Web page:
Looking for a guide on how to remove popcorn textured ceilings? Look no further!
We debated whether we were going to get rid of our popcorn ceilings or keep them. In every other house we’ve done, and with most all of our clients, we urge them to take it down. But it’s also expensive when hiring out and a lot of hard work and messy when you DIY! But being this part of our home was already a complete disaster we decided to give it a go. Now that the knockdown is up throughout our entire main level, we are so happy we moved forward with it. But now, we can’t stop staring at the popcorn-textured ceilings in the upper level of our home. Ha! That will have to wait for another time.
How to Remove Popcorn Ceilings
- 12″ + Putty Knife
- Garden Sprayer
- Drop Cloths
- Trash Bag
- A hat or hoodie
First, you want to make sure your ceilings don’t contain asbestos. Spray-on textured popcorn ceilings were popular from the 1950s to the 1980s because it was an easy way for builders to hide imperfections. Unfortunately, this was during a period when asbestos was a high-demand building material in the U.S.
Our rule of thumb is if your home was built before 1977, we would suggest getting it tested. To get it tested, you can buy a test kit and bring it to a lab. If your home does have asbestos, it’s time to call the professionals in and you’ll have to have an abatement company come in.
Prep by Covering Floors
First, you want to cover your floors so that they don’t get ruined. If you’re under a complete renovation like we were, you might think you don’t want to cover your floors. The guys had a big drop cloth that they moved around with them as they scraped. When you’re scraping, the popcorn that comes down is really wet.
If you have a drop cloth, it’ll be a lot easier to clean up than just leaving it all over the floor. If you leave the popcorn on the floor it’ll either dry and harden to the floor, or it’ll be so wet you can’t sweep it up. If you have a drop cloth you can just wait until it’s full and then go out to the dumpster and whip it off in there.
Next, we fill our garden sprayer with warm water and spray the ceiling and let it sit for about 30 seconds before we scrape off. Here, Jamie was spraying and our guy Topher was scraping.
If you have painted ceilings, it might take a couple of coats of water and some extra muscle to scrape it off. It’s not fun, but if they aren’t painted, like ours, it’ll come off pretty slick. Weirdly, it’s actually really therapeutic.
Though a relatively simple DIY project to do, there is still a risk of scratching your ceiling behind the popcorn, so it’s important to keep a few things in mind to avoid causing damage that you will have to repair!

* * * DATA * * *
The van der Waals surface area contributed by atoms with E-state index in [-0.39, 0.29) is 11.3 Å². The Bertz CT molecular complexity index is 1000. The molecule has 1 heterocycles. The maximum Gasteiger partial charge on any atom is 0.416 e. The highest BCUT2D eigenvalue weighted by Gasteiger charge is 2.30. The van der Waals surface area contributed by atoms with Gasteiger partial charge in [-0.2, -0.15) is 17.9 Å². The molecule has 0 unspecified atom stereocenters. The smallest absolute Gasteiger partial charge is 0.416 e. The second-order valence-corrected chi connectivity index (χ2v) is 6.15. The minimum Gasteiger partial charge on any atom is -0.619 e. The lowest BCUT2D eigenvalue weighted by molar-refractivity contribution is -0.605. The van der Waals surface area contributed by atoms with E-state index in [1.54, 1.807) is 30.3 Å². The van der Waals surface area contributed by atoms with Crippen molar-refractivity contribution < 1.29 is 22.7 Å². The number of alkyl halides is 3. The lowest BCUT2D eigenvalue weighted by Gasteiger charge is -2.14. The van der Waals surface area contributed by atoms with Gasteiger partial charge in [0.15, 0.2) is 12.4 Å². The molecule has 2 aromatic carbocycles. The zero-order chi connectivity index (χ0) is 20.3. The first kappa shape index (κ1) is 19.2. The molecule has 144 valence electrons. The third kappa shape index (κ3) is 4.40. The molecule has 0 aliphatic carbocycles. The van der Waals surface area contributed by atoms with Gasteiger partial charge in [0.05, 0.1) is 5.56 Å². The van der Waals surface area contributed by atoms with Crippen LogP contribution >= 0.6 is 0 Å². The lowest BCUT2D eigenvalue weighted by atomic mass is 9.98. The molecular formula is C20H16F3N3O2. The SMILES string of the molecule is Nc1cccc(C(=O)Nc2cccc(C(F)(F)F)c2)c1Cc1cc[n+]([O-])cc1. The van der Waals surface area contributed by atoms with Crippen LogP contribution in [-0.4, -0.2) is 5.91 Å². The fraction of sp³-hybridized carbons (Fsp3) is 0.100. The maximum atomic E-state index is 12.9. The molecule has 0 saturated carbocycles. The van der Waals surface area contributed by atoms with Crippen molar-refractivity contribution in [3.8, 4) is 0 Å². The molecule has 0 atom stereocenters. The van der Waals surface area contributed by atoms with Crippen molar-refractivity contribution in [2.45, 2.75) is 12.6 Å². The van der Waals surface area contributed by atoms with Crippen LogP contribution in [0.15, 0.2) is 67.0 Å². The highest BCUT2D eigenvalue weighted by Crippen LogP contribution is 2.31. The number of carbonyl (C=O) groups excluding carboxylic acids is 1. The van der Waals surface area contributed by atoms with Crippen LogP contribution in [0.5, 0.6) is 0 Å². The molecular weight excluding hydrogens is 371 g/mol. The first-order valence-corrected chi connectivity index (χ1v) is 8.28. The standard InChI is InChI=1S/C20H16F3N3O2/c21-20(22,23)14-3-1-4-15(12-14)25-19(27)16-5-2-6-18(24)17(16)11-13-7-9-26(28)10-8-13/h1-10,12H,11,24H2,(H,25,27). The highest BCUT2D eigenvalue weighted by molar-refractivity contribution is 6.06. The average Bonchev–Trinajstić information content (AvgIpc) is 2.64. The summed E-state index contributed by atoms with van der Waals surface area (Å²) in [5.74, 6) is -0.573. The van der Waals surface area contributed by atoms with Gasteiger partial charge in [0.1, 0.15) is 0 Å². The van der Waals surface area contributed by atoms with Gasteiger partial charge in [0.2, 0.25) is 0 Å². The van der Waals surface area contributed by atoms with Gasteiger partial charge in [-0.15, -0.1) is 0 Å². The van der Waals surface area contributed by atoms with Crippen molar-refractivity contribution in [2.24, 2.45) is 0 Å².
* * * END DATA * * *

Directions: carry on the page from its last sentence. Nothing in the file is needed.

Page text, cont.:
Soak the Ceiling
To help the material come off easier, spray the ceiling with warm water or warm soapy water until it’s soaked. Painted popcorn ceilings can sometimes be stubborn, so make sure to spray two or more times for absorption.
Use the Right Tools
Using the proper tool can be the difference between a scratched ceiling and a seamless removal. We recommend a 12-inch putty knife over a 6-inch, not only for time but it will have a bigger surface of scraping power. There actually are popcorn removal tools.
Take Your Time
When removing popcorn ceilings, you will learn it can be a tedious process, but it’s essential to slow down, and don’t rush. Slow, long strokes in the same direction can get a lot of material off at once, but also keep the knife from catching the drywall and leaving a scratch or gouge.
Don’t Force It
If the popcorn is being stubborn and you are finding yourself getting snagged up, don’t stress or force it! Make sure you soak the ceiling further, or move on to another area and come back later.
If Damage Occurs
Just breathe, it’s ok, it happens to the best of us. Replace any damaged drywall, or smooth out any gouges or scratches with some drywall compound. You will need to let it dry overnight so it can delay your process a bit. Once it’s dry, simply sand over any uneven areas, and it’s ready for primer and paint!
If you want to take it a step further with the cleanup and are doing the scraping where you have nice floors, you can scrape and hold up a bucket while you scrape and it’ll fall right in. That can be hard if you’re balancing on a ladder but you can also set up some boards across ladders to walk on, or Jamie has even used stilts.
Let Ceilings Dry
Once you’re done scraping all of the ceilings, make sure to let them thoroughly dry before you skim coat or paint them.
Now you know how to remove popcorn ceilings! Let us know what you think of this DIY trick.